“I like to make things. Sometimes it’s art. Sometimes it’s just a table or something.”
Before he became a Project Designer at O+A Jon Schramm operated a small design-build studio with his colleague Huy Bui in Williamsburg, Brooklyn. HB Collaborative was a “clean space” where the drawing and conceptualizing got done and a “dirty space” where stuff got built. It had great Northern-facing windows, which brought in lots of natural light—but for all its assets, the studio was to Jon’s eye a bit sterile. As often happens when Jon tackles a design challenge, the solution turned into a multi-dimensional merger of art, architecture, applied science and popular mechanics.
The solution, in this case, was plants:
“We created planters that would sit on the window sill, but since we travelled a lot and weren’t in the office much, we wanted to find a way to water them from our phones remotely. We were both architects, so we did the construction of the planters—they were made out of cedar— and we worked with a UX developer to develop… well, it wasn’t just an app, it was a product in a physical terrarium that was also an app.”
Using microcomputers linked to tiny sensors in the planters, Jon and his collaborators worked out a system whereby they could turn on and off a water spigot from their phones. But the project went further. Programming the computer to read temperature and moisture levels in the planters, Jon’s window plants could water themselves whenever they were thirsty. And because the planters were modular and stackable, Plant-In City became a complex, self-sustaining ecosystem. “What started as a small idea,” Jon says, “sort of blossomed in our minds to be something bigger.”
That’s a common pattern on Jon Schramm projects. O+A’s installation at Salone del Mobile in Milan this April, which Jon and colleague Courtney DeWalt are creating with Verda and Primo, is a case in point. The theme for this year’s exhibition, “A Joyful Sense at Work,” looks at evolving trends in workplace design and tries to imagine what the future of work will be. O+A’s concept is an environment that changes with the need—and that has led Jon and team to experiment with everything from VR goggles to wear-able work surfaces.
“I think what draws me to these projects and also to just working here is that you can be involved in your project from the very first concepts and then see it develop through sketches and get it refined through renderings and then finally work with your collaborators to help you build it. I think that start-to-finish experience is really amazing.”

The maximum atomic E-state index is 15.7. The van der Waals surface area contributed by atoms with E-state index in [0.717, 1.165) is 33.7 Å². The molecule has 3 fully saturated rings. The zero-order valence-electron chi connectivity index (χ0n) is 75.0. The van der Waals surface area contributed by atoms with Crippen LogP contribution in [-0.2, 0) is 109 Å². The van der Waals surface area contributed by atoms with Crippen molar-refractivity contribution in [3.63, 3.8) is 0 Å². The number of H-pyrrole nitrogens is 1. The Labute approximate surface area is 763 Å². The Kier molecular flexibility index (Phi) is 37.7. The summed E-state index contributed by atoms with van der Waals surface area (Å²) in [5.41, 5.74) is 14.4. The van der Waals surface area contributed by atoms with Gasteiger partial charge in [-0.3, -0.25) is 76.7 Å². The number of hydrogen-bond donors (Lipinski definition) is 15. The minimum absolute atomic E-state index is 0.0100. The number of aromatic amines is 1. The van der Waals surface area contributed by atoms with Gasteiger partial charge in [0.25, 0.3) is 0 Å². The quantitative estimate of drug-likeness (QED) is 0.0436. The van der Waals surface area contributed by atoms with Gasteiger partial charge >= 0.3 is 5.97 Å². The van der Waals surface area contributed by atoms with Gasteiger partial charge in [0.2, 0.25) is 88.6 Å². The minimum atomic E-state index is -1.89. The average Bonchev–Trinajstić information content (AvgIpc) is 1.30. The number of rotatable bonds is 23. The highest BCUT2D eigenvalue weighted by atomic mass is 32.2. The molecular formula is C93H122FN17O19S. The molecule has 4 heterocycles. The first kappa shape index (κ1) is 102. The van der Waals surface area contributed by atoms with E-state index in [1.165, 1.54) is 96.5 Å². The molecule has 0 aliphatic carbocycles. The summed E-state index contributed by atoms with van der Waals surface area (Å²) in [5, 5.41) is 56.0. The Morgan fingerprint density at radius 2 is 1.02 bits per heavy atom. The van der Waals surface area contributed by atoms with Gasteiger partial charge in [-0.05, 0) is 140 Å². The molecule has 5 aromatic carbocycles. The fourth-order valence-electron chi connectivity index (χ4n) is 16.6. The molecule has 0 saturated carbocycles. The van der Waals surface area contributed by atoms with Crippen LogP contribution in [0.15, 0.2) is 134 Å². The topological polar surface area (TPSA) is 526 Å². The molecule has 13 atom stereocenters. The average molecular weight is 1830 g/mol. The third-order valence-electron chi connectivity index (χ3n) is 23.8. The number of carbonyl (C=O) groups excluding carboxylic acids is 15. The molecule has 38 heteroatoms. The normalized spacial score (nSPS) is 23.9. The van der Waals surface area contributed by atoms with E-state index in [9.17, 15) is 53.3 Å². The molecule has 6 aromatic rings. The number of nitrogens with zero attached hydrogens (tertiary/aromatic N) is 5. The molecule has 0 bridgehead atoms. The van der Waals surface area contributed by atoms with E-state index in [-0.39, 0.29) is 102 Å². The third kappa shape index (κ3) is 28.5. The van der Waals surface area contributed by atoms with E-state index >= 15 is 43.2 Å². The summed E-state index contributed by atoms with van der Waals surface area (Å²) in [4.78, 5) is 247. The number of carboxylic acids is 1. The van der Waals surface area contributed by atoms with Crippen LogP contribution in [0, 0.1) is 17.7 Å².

Of course for start-to-finish design to work, a designer needs the versatility to handle every aspect of a project. Jon got his Masters in Architecture at Parsons the New School of Design in New York, an art college famous for its all-embracing ethos. At Parsons everything was connected. “The Lighting Department was right above us,” Jon remembers. “We had the Metal Shop and Steel Shop upstairs. There was a big fashion school. So all this mix of product design, architecture, interiors, fine arts—we were all located within blocks of each other. All of our professors were either artists or practicing architects. And I think just being in New York and around all those galleries, the art world just kind of seeps into you.”
The result was an approach to design that is comfortable with every conceivable discipline—analog or digital. It’s a quality that served Jon well when he worked for New York sculptor Stephen Talasnik, whose intricate architectural and site-specific works introduce abstract, but organic-seeming artifacts into natural settings. “What drew me to him is that he’s interested in the process,” Jon says. “We found a space in Brooklyn, this huge warehouse with 15-foot ceilings and we made these pieces for an installation. I set up my camera to do stop motion so it would capture us creating and capture the light of day passing and even the way it made the process kind of organic. We were working with bent bamboo and ties, a little bit at a time, and it was all based on how the bamboo would bend or not bend or some pieces wouldn’t interlock with others.”
In other words, the piece had a hand in its own making. This is a phenomenon all sculptors and builders understand: the assertiveness of materials—the grain of wood, the texture of stone—and the curious obstinacy of a work-in-progress. It’s one reason why sculptors and builders (and auto mechanics) share a similar pragmatism and persistence, a clarity in their own minds about what’s possible and what isn’t. It is this nature of knowing the character of tangible things that makes Jon the go-to guy at O+A for getting stuff built.
Plants that water themselves, work environments that morph as required, sculpture that directs its own shape—Jon Schramm’s designs are always partnerships with an autonomous world of things, an acknowledgment that when you make something, what you make has a say in what it becomes.